Bullying is the use of force to intimidate or abuse others. There are three types of abuse used in bullying including verbal, emotional and physical abuse. Bullying in school or the workplace is called peer bullying. Bullying can take place in person, on the internet (cyber bullying), over cell phones (sexting), and through spreading malicious rumors verbally. There is evidence that bullying has led to increased suicide rates particularly among teenagers.
The adage “That which does not kill us, only serves to make us stronger” is not necessarily true with bullying, especially among vulnerable teenagers. 4,500 teenagers commit suicide each year and is the 3rd leading cause of death (auto accidents are #1 and homicides are #2) among teenagers In Australia, 700 teenagers between the ages of 13 and 17 committed suicide because of cyber bullying. New Jersey schools saw 12,024 reported bullying cases in 2012 alone.
Many teens miss days at school or drop out of school because of bullying. When a teen fears going to school because of bullying, bullying should be considered a criminal offense with punishment befitting the bullying. Currently there are 19 states with anti-bullying laws. The states are Arkansas, Arizona, California, Colorado, Connecticut, Georgia, Illinois, Louisiana, New Hampshire, New Jersey, New York, Oklahoma, Oregon, Rhode Island, Texas, Vermont, Virginia, Washington and West Virginia.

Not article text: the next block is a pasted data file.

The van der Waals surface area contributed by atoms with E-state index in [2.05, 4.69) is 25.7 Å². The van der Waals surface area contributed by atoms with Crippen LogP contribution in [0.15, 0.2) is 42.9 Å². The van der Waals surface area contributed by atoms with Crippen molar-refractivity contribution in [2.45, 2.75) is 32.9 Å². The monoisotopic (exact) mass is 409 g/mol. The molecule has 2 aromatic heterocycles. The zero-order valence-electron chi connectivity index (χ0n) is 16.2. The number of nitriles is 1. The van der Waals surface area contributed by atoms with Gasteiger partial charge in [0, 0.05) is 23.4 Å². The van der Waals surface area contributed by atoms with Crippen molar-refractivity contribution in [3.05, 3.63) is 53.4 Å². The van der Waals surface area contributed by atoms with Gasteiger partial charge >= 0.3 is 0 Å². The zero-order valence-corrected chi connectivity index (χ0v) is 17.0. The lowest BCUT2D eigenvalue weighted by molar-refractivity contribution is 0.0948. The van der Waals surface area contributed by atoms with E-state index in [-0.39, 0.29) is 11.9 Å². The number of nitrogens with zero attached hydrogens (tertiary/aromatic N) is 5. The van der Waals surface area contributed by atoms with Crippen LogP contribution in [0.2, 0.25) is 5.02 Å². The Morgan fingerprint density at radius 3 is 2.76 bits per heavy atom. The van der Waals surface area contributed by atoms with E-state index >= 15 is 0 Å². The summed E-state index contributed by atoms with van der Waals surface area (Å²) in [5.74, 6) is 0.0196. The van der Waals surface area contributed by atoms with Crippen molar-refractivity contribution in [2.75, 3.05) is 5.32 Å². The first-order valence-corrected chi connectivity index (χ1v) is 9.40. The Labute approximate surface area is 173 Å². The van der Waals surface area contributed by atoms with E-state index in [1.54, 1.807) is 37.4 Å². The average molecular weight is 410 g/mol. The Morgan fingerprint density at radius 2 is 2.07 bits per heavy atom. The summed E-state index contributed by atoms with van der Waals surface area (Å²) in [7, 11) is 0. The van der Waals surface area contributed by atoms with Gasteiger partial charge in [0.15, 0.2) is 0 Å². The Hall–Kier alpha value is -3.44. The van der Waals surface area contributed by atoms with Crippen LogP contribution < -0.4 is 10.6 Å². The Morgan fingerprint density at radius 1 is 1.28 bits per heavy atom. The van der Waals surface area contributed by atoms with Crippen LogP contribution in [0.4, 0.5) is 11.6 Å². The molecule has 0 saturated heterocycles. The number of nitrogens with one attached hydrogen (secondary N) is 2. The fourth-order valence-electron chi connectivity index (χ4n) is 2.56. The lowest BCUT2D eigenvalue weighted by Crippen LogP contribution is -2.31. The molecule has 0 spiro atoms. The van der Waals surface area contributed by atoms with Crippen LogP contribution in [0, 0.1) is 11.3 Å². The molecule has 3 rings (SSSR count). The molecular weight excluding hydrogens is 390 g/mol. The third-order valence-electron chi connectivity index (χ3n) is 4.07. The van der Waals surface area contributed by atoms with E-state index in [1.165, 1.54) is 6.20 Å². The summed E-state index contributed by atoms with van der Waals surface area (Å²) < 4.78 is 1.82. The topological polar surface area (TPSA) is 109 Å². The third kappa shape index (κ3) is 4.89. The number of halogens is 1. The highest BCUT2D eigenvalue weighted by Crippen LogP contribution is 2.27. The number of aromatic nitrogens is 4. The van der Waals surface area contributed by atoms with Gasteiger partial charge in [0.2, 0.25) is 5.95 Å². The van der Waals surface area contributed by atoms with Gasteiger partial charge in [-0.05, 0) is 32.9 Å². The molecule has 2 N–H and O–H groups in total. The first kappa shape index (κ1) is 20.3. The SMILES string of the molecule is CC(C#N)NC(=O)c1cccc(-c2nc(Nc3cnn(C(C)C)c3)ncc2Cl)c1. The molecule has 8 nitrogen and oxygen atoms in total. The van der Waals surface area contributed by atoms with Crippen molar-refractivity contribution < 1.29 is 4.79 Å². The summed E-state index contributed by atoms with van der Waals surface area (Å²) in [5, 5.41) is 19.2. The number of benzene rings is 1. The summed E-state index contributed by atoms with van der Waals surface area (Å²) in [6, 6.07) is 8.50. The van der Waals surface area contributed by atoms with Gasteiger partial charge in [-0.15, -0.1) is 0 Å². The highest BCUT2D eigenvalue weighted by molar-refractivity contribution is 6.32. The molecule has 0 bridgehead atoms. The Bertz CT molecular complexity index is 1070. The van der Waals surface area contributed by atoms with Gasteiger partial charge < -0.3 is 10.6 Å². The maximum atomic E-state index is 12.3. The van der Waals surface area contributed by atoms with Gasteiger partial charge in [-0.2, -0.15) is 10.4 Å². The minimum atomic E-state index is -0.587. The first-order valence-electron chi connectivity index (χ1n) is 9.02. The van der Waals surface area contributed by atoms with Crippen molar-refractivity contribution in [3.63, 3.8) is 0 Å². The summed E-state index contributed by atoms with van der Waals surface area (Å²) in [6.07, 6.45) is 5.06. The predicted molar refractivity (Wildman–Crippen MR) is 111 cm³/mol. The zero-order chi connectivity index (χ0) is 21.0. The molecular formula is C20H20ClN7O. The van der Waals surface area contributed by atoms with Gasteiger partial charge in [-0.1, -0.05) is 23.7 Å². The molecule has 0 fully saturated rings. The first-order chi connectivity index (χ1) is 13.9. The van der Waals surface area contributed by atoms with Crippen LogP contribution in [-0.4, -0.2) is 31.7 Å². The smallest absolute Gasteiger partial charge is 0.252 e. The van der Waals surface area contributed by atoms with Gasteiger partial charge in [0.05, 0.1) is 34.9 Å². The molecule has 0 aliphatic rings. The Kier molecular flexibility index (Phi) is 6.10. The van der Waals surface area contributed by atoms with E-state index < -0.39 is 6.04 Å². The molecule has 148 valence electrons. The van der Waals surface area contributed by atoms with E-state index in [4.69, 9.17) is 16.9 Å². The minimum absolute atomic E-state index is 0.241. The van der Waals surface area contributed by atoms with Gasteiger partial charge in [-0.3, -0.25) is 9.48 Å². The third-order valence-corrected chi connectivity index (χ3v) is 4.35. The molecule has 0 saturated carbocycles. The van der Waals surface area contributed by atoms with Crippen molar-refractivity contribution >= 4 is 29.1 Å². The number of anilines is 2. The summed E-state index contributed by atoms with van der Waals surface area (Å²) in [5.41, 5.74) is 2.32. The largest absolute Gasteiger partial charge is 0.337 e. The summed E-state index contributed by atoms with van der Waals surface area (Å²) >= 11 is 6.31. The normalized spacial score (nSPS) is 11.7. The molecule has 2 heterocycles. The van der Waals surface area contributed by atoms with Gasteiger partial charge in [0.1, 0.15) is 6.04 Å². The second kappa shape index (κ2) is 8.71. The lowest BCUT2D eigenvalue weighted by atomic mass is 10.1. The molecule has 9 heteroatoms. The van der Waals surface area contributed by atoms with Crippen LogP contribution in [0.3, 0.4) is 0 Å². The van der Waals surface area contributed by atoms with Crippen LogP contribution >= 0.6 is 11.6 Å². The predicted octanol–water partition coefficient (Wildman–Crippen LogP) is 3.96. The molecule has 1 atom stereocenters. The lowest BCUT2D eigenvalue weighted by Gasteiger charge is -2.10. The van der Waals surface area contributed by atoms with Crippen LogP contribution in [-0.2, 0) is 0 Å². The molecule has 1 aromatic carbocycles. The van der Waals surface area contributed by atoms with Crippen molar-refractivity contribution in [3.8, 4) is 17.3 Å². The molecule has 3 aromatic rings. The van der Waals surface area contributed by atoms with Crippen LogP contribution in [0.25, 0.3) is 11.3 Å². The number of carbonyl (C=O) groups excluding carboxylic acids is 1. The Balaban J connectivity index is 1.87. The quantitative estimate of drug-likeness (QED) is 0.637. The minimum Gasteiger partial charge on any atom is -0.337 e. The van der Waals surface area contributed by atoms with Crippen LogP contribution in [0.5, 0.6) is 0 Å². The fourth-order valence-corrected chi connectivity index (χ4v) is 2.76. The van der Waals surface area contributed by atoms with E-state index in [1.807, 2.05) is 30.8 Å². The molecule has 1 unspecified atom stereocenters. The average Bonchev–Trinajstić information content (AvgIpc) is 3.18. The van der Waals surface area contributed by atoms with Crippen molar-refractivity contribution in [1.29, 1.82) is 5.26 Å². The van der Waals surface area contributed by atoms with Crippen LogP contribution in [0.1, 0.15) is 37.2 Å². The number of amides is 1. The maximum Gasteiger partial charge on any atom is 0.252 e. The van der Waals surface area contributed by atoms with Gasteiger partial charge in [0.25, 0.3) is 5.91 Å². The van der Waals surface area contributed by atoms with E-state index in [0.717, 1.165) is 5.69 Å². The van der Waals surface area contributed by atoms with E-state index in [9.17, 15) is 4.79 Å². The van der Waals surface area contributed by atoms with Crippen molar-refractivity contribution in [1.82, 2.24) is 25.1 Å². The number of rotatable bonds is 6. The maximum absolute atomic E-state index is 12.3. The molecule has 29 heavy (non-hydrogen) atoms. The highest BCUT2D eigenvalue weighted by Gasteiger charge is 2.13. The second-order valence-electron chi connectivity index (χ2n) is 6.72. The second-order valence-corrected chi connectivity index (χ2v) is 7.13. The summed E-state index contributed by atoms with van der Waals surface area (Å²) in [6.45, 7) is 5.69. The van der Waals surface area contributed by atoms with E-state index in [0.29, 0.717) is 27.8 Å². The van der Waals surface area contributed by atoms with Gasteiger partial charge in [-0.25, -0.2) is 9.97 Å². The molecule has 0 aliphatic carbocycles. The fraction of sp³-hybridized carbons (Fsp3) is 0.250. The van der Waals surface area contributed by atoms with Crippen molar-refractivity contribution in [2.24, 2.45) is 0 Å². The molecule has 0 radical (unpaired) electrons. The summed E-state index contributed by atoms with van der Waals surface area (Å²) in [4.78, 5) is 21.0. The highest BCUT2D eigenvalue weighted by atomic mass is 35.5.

Forty nine states require schools to address school bullying in some way. However, a 2011 report by the Department of Education showed that only a handful of states follow practices shown to be effective in school bullying. Making children feel safe and empowered in school is vital for the ability to learn.
The time is now for a federal anti-bullying law. Support for federal bullying legislation has grown, garnering bipartisan support and President Obama endorsed SSIA (Safe Schools Improvement Act) in 2012.
Amanda Todd’s tragic suicide in 2012 was the result of the endless torment of the bullies in her life. At the end of the week of Amanda’s suicide, eight girls in London, Ontario, were arrested for bullying and have been charged with criminal harassment. Bullying of any children, especially children of different cultures or of different sexual orientations must no longer be tolerated. Most schools have, thus far, been ineffective in stopping school bullying. Bullies commit criminal acts and should be charged with criminal offenses. The punishment should be swift and harsh. Having bullies work in community services, work with victims of bullying, receive psychiatric care, allow zero social networking and be under house arrest, instead of incarceration, is needed if we are to stop bullying. Victims of bullies should also receive counseling and any necessary psychiatric care.
Only after these measures will there be a reduction in bullying in our schools. A slap on the hands only gives the bully a sense of false bravado and does nothing to change his bullying behavior. For all you crying liberals, if it was your child who was scared to go to school, and was being emotionally or physically damaged, you might have a change of heart about considering bullying a criminal offense.